A note about the fol­low­ing sequence of pic­tures; I’m doing this with about twice as much wax as I should be and the wax didn’t come out very well because of that. A lump much big­ger than a golf ball is too hard to manip­u­late thor­oughly. You need to be able to squish the wax around in your hand to keep it soft while you go through this pro­cess.

Grab your lump of still-soft wax…

and pull…

smoosh it back togeth­er…

and repeat

This pro­cess is called “taffy-pulling”, which appar­ently makes sense if you’re famil­i­ar with the man­u­fac­ture of tra­di­tion­al Amer­ic­an con­fec­tion­ery. It is crit­ic­al to the final product. A lot of the mix­ing of ingredi­ents hap­pens here and without this step the wax will have strata of wax and ros­in that aren’t fully com­bined. When you’re done with this the whole ball should be a uni­form pale yel­low. The wax will take quite a long time to fully cool. Leave it overnight before you use it.

The balls of wax res­ult­ing from this exer­cise. Note marbled col­or. This wax isn’t fully com­bined because I was work­ing with too much when I taffy-pulled it. I have since re melted one of these balls and added more ros­in and it came out much bet­ter the second time around. I don’t have pic­tures of that though, sorry.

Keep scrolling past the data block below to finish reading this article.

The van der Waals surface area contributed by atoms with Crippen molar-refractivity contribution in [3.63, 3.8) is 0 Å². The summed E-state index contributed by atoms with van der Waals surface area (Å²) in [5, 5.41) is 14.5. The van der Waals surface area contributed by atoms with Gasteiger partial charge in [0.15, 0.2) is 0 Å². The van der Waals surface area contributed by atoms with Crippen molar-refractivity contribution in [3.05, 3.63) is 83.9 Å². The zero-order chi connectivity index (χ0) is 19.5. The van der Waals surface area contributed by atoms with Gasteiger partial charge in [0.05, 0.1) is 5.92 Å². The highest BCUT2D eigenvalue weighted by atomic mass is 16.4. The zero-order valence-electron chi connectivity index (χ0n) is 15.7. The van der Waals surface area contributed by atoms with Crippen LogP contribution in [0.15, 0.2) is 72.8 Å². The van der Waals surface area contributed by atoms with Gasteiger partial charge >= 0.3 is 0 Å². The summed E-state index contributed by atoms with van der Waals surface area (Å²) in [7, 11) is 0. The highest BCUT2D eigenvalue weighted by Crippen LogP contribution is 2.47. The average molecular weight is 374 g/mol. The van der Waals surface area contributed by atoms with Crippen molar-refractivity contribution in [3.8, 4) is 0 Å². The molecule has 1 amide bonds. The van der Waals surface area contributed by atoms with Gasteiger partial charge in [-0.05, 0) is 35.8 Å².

You can store sur­plus wax in air­tight bag­gies. That way it won’t stick to any­thing if it acci­dent­ally gets a bit warm. I’ve heard people say you should store it in water to stop it dry­ing out. I’m not sure how neces­sary that is but I have found that it is more usable 24 hours or so after mak­ing than it is right after it has cooled.

Enjoy. Feel free to ask ques­tions if that didn’t make sense and please share your exper­i­ences mak­ing the stuff in the com­ments.